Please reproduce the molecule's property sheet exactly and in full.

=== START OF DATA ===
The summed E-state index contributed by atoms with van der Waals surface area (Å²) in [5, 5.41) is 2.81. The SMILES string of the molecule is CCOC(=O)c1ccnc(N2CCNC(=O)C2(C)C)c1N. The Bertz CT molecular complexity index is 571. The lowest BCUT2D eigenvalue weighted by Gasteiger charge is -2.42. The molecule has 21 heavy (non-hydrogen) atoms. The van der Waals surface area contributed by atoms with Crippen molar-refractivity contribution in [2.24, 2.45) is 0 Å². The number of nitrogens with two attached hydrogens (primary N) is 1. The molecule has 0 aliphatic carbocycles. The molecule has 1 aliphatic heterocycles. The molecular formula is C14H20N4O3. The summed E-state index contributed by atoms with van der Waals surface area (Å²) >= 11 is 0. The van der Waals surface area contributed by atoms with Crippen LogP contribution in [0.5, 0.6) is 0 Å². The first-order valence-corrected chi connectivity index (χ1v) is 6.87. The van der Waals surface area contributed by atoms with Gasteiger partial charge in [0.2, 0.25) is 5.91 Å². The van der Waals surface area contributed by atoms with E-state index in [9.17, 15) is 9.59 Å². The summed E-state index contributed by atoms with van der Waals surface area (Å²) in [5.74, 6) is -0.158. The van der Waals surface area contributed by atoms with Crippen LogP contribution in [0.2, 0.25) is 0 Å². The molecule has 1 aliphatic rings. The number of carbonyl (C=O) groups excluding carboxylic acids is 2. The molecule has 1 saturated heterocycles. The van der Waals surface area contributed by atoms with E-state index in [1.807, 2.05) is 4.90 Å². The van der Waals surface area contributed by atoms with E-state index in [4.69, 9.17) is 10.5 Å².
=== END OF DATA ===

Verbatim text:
The summed E-state index contributed by atoms with van der Waals surface area (Å²) in [5, 5.41) is 2.81. The SMILES string of the molecule is CCOC(=O)c1ccnc(N2CCNC(=O)C2(C)C)c1N. The Bertz CT molecular complexity index is 571. The lowest BCUT2D eigenvalue weighted by Gasteiger charge is -2.42. The molecule has 21 heavy (non-hydrogen) atoms. The van der Waals surface area contributed by atoms with Crippen molar-refractivity contribution in [2.24, 2.45) is 0 Å². The number of nitrogens with two attached hydrogens (primary N) is 1. The molecule has 0 aliphatic carbocycles. The molecule has 1 aliphatic heterocycles. The molecular formula is C14H20N4O3. The summed E-state index contributed by atoms with van der Waals surface area (Å²) >= 11 is 0. The van der Waals surface area contributed by atoms with Crippen LogP contribution in [0.5, 0.6) is 0 Å². The first-order valence-corrected chi connectivity index (χ1v) is 6.87. The van der Waals surface area contributed by atoms with Gasteiger partial charge in [0.2, 0.25) is 5.91 Å². The van der Waals surface area contributed by atoms with E-state index in [9.17, 15) is 9.59 Å². The summed E-state index contributed by atoms with van der Waals surface area (Å²) in [5.74, 6) is -0.158. The van der Waals surface area contributed by atoms with Crippen LogP contribution in [0.2, 0.25) is 0 Å². The molecule has 1 aliphatic rings. The number of carbonyl (C=O) groups excluding carboxylic acids is 2. The molecule has 1 saturated heterocycles. The van der Waals surface area contributed by atoms with E-state index in [1.807, 2.05) is 4.90 Å². The van der Waals surface area contributed by atoms with E-state index in [4.69, 9.17) is 10.5 Å².